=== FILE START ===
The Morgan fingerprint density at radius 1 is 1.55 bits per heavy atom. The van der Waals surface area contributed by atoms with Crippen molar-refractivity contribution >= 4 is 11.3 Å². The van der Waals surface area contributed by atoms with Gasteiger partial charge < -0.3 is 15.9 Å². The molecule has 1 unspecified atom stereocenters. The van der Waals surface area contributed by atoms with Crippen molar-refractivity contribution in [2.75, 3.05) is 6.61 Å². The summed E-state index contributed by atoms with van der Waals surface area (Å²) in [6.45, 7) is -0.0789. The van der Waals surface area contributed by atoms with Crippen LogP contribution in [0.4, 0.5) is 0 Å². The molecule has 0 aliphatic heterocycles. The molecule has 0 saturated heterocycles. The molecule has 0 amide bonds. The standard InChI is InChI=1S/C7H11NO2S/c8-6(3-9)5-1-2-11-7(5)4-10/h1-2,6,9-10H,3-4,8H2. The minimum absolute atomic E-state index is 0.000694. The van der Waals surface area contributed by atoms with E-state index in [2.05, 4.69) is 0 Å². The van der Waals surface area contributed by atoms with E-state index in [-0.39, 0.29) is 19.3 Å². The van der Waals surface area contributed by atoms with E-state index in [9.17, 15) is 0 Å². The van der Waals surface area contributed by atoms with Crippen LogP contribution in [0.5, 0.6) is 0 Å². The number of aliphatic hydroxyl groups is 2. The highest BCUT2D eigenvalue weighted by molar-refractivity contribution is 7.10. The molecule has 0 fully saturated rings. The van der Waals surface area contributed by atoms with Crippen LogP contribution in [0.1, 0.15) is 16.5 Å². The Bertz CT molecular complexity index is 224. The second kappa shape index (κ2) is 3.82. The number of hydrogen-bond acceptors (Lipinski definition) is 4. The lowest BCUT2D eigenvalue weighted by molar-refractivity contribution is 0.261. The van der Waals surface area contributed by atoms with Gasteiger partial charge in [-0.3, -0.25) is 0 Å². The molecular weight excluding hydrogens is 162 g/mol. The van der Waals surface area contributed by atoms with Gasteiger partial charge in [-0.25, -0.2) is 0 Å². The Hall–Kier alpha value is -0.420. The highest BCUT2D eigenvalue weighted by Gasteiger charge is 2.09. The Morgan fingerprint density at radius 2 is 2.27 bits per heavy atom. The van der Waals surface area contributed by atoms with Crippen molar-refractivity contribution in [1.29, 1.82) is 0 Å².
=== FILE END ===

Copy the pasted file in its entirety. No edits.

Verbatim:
The Morgan fingerprint density at radius 1 is 1.55 bits per heavy atom. The van der Waals surface area contributed by atoms with Crippen molar-refractivity contribution >= 4 is 11.3 Å². The van der Waals surface area contributed by atoms with Gasteiger partial charge < -0.3 is 15.9 Å². The molecule has 1 unspecified atom stereocenters. The van der Waals surface area contributed by atoms with Crippen molar-refractivity contribution in [2.75, 3.05) is 6.61 Å². The summed E-state index contributed by atoms with van der Waals surface area (Å²) in [6.45, 7) is -0.0789. The van der Waals surface area contributed by atoms with Crippen LogP contribution in [0.4, 0.5) is 0 Å². The molecule has 0 aliphatic heterocycles. The molecule has 0 saturated heterocycles. The molecule has 0 amide bonds. The standard InChI is InChI=1S/C7H11NO2S/c8-6(3-9)5-1-2-11-7(5)4-10/h1-2,6,9-10H,3-4,8H2. The minimum absolute atomic E-state index is 0.000694. The van der Waals surface area contributed by atoms with E-state index in [2.05, 4.69) is 0 Å². The van der Waals surface area contributed by atoms with E-state index in [-0.39, 0.29) is 19.3 Å². The van der Waals surface area contributed by atoms with E-state index in [9.17, 15) is 0 Å². The van der Waals surface area contributed by atoms with Crippen LogP contribution in [0.5, 0.6) is 0 Å². The number of aliphatic hydroxyl groups is 2. The highest BCUT2D eigenvalue weighted by molar-refractivity contribution is 7.10. The molecule has 0 fully saturated rings. The van der Waals surface area contributed by atoms with Crippen LogP contribution in [0.1, 0.15) is 16.5 Å². The Bertz CT molecular complexity index is 224. The second kappa shape index (κ2) is 3.82. The number of hydrogen-bond acceptors (Lipinski definition) is 4. The lowest BCUT2D eigenvalue weighted by molar-refractivity contribution is 0.261. The van der Waals surface area contributed by atoms with Gasteiger partial charge in [-0.3, -0.25) is 0 Å². The molecular weight excluding hydrogens is 162 g/mol. The van der Waals surface area contributed by atoms with Gasteiger partial charge in [-0.25, -0.2) is 0 Å². The Hall–Kier alpha value is -0.420. The highest BCUT2D eigenvalue weighted by Gasteiger charge is 2.09. The Morgan fingerprint density at radius 2 is 2.27 bits per heavy atom. The van der Waals surface area contributed by atoms with Crippen molar-refractivity contribution in [1.29, 1.82) is 0 Å².